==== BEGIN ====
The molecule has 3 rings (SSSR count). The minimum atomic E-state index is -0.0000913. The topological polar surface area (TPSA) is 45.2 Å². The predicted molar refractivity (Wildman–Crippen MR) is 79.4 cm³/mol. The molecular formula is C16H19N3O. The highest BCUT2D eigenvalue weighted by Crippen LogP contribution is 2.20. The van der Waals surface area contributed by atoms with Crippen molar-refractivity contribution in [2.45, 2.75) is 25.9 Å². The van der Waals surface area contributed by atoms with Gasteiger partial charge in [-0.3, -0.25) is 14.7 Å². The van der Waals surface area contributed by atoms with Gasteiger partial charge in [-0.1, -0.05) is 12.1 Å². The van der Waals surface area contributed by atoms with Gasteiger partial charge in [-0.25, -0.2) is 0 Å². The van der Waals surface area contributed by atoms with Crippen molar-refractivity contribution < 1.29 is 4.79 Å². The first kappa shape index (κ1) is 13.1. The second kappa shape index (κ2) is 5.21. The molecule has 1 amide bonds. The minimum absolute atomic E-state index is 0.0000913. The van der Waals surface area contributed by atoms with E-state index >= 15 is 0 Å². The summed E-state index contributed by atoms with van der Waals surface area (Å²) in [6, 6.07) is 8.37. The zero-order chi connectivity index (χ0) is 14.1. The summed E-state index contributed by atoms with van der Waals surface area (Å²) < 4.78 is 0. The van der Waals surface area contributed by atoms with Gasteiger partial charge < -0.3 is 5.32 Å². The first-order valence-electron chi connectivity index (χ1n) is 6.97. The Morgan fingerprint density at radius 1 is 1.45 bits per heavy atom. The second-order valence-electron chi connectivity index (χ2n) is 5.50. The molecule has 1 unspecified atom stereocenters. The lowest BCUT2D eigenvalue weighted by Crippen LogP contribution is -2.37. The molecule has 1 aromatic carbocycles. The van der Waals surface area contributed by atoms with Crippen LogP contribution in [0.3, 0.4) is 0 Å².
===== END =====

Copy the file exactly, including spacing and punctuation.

The molecule has 3 rings (SSSR count). The minimum atomic E-state index is -0.0000913. The topological polar surface area (TPSA) is 45.2 Å². The predicted molar refractivity (Wildman–Crippen MR) is 79.4 cm³/mol. The molecular formula is C16H19N3O. The highest BCUT2D eigenvalue weighted by Crippen LogP contribution is 2.20. The van der Waals surface area contributed by atoms with Crippen molar-refractivity contribution in [2.45, 2.75) is 25.9 Å². The van der Waals surface area contributed by atoms with Gasteiger partial charge in [-0.3, -0.25) is 14.7 Å². The van der Waals surface area contributed by atoms with Gasteiger partial charge in [-0.1, -0.05) is 12.1 Å². The van der Waals surface area contributed by atoms with Gasteiger partial charge in [-0.25, -0.2) is 0 Å². The van der Waals surface area contributed by atoms with Crippen molar-refractivity contribution < 1.29 is 4.79 Å². The first kappa shape index (κ1) is 13.1. The second kappa shape index (κ2) is 5.21. The molecule has 1 amide bonds. The minimum absolute atomic E-state index is 0.0000913. The van der Waals surface area contributed by atoms with E-state index >= 15 is 0 Å². The summed E-state index contributed by atoms with van der Waals surface area (Å²) in [6, 6.07) is 8.37. The zero-order chi connectivity index (χ0) is 14.1. The summed E-state index contributed by atoms with van der Waals surface area (Å²) < 4.78 is 0. The van der Waals surface area contributed by atoms with Gasteiger partial charge < -0.3 is 5.32 Å². The first-order valence-electron chi connectivity index (χ1n) is 6.97. The Morgan fingerprint density at radius 1 is 1.45 bits per heavy atom. The second-order valence-electron chi connectivity index (χ2n) is 5.50. The molecule has 1 unspecified atom stereocenters. The lowest BCUT2D eigenvalue weighted by Crippen LogP contribution is -2.37. The molecule has 1 aromatic carbocycles. The van der Waals surface area contributed by atoms with Crippen LogP contribution in [0.3, 0.4) is 0 Å².